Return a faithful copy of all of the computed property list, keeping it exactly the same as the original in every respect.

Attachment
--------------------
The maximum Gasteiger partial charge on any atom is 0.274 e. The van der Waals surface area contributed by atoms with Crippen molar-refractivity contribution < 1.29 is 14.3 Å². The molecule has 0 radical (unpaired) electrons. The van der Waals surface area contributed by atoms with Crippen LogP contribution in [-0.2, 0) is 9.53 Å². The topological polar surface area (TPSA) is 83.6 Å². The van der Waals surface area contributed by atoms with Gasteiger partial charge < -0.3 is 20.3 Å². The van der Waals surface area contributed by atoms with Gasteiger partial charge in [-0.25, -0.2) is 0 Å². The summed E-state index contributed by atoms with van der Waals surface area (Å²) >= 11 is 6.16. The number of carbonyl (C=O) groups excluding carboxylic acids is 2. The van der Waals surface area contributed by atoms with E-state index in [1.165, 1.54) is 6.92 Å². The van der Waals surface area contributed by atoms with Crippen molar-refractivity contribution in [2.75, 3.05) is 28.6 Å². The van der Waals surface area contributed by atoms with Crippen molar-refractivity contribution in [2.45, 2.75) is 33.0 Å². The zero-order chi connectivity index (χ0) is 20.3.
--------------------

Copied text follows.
The maximum Gasteiger partial charge on any atom is 0.274 e. The van der Waals surface area contributed by atoms with Crippen molar-refractivity contribution < 1.29 is 14.3 Å². The molecule has 0 radical (unpaired) electrons. The van der Waals surface area contributed by atoms with Crippen LogP contribution in [-0.2, 0) is 9.53 Å². The topological polar surface area (TPSA) is 83.6 Å². The van der Waals surface area contributed by atoms with Gasteiger partial charge < -0.3 is 20.3 Å². The van der Waals surface area contributed by atoms with Gasteiger partial charge in [-0.25, -0.2) is 0 Å². The summed E-state index contributed by atoms with van der Waals surface area (Å²) >= 11 is 6.16. The number of carbonyl (C=O) groups excluding carboxylic acids is 2. The van der Waals surface area contributed by atoms with E-state index in [1.165, 1.54) is 6.92 Å². The van der Waals surface area contributed by atoms with Crippen molar-refractivity contribution in [2.75, 3.05) is 28.6 Å². The van der Waals surface area contributed by atoms with Crippen molar-refractivity contribution in [2.45, 2.75) is 33.0 Å². The zero-order chi connectivity index (χ0) is 20.3.